Alex Charney, ‘21, took his fall 2020 classes on Sun Moon Farm, a Community Supported Agriculture model farm in Rindge, New Hampshire. Students took advantage of untraditional opportunities amid the COVID-19 pandemic. (Courtesy of Alex Charney)

From Iceland to Hawaii: students capitalize on different experiences during fall 2020


During the fall 2020 semester, students have been taking advantage of the opportunity to pursue unique experience, such as living outside of South Bethlehem or taking a gap semester, as the COVID-19 pandemic disrupted traditional education.

Andrew Bosland,‘22, took one humanities course and worked part-time as a landscaper, traveling to California and Hawaii. He said his weeks consisted of three days of landscaping and two days of attending his philosophy class. 

He decided to take a philosophy class instead of classes toward his finance major. Bosland said his decision to take time off as a student stems from his opinions on remote learning.

“I feel that you don’t retain as much, if any, information in remote classes,” Bosland said.

Will Blatchford, ‘23, said he decided to take a gap semester this fall because he thought he wouldn’t be able to access the resources he needed to successfully complete his coursework. 

He said as a prospective architecture major,  it’s difficult to take classes that involve hands-on work remotely. 

“It was up in the air,” he said. “We weren’t really sure if we were going back or not and once they decided that only freshmen were going back, I decided I would take a semester off.” 

Alex Charney, ‘21, decided to take his remote classes on Sun Moon Farm, a Community Supported Agriculture model farm in Rindge, New Hampshire, that grows and sells local vegetables. He said he decided on this location because he thought living on a farm and working while in school was a productive way to make the best of COVID-19 and remote learning.

“Scheduling and finding work in the first place was really hard,” Charney said. “There were days when the horses or goats ran away, so I had no choice but to run out of class after the animals before they got to the road.” 

Charney said his participation grade in some classes might be negatively affected by his constant internet connection issues, however, he said it was all worth it in the end because he took advantage of an opportunity made possible by the pandemic.

Evie Richardson, ‘24, said she decided to defer her start at Lehigh two weeks before the fall semester began. She said there were concerns about the nature of online learning and socialization barriers presented by the pandemic. 

“I really just wanted to make those connections with my professors,” she said.  “I’m also a really social person, and I wanted to make a lot of good friendships during my first year.”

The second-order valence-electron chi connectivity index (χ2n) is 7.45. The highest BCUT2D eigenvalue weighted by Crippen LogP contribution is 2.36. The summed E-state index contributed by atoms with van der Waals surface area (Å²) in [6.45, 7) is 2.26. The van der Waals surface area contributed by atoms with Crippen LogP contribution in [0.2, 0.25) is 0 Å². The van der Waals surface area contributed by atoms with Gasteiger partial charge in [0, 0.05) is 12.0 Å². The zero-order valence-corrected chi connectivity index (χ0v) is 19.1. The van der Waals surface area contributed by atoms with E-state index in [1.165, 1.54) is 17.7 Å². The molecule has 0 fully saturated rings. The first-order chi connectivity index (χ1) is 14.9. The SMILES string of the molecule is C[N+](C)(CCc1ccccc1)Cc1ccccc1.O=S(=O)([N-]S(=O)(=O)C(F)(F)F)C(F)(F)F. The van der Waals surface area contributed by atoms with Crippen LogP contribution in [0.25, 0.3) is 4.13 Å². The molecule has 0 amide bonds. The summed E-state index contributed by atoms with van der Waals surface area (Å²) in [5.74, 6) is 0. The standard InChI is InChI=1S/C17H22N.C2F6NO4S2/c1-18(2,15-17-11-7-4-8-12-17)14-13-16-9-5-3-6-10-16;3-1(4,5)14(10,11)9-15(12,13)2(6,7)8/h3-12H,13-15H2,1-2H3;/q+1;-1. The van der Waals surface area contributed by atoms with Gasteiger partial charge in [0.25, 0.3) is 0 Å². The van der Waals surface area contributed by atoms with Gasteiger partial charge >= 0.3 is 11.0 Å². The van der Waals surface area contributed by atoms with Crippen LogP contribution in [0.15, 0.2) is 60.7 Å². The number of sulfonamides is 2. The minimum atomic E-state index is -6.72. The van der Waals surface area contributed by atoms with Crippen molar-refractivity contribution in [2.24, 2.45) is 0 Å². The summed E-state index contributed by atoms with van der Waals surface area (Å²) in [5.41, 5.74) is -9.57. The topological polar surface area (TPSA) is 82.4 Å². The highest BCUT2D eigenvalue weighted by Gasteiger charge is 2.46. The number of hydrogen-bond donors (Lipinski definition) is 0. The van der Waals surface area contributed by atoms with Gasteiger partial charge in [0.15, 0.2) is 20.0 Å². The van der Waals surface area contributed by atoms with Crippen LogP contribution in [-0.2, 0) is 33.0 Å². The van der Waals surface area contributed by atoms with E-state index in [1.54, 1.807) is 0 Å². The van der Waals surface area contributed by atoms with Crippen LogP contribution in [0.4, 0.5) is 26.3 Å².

Richardson said she wasn’t sure how she would spend her time during the fall semester, but eventually decided to become an EMT. She said she received her certification in November and felt the need to continue her education outside of school. 

Joss Duff, ‘23, was originally taking classes at home, but said he struggled to accomplish his academic work from that location. As a computer science and business student, Duff tried to get a computer science internship with a professor at the University of Iceland. He sent an email to every professor in the computer science  department at the University of Iceland with an explanation of his situation, his interest in Iceland, his resume and his transcript. 

“I figured the worst-case scenario was that I would just get no replies,” Duff said. “I got three replies out of about 15 emails, two of them politely telling me, ‘No,’ but one of them actually offered me an opportunity to help with his project.”

Duff moved to Iceland at the beginning of October to work on a project. He took his remote classes while assisting the professor and will return home in mid-December.

“Remote classes have been going much better for me since I moved away from home, but classes on campus are still the best way for me to learn,” Duff said.

Sarah McCall, ‘23, took remote classes for the majority of the fall semester. However, she decided to begin a medical leave of absence a few weeks ago, which she plans to extend until the end of the spring semester. 

“Mostly it was just for my mental health,” McCall said. “I’ve been dealing with it for a while. The combination of the pandemic and just everything else going on … it all just kind of built up to a point where I just needed to take a break.” 

McCall said she’s taking the time to focus on herself and do many of the activities she wouldn’t usually have time for during a normal semester. 

“I’m basically just doing activities that will make me happy,” McCall said. “I’ve been mostly cleaning and playing with my cat. I’ve been going on runs, and I’ve been getting back into sewing and cooking.”

Richardson said she’s not planning on taking any classes during the spring semester. Instead, she hopes to pursue an internship with Global Health and Leadership in Fiji, if the current circumstances allow. 

“I definitely want to give back during this time and experience new cultures,” she said.

Blatchford said he decided to take next semester off, too. He said he plans to work as a lift operator for Deer Valley Ski Resort. 

Blatchford said despite some concerns about falling behind his peers academically, he feels he’s made the right choice. 

“I still have three more years left of college, and meanwhile, everyone else is going to be a year ahead, but theoretically there’s so many people who don’t do college, or take gap years in between,” Blatchford said. “I think it will give me more of a chance to experience college as it was, versus how it is now.”

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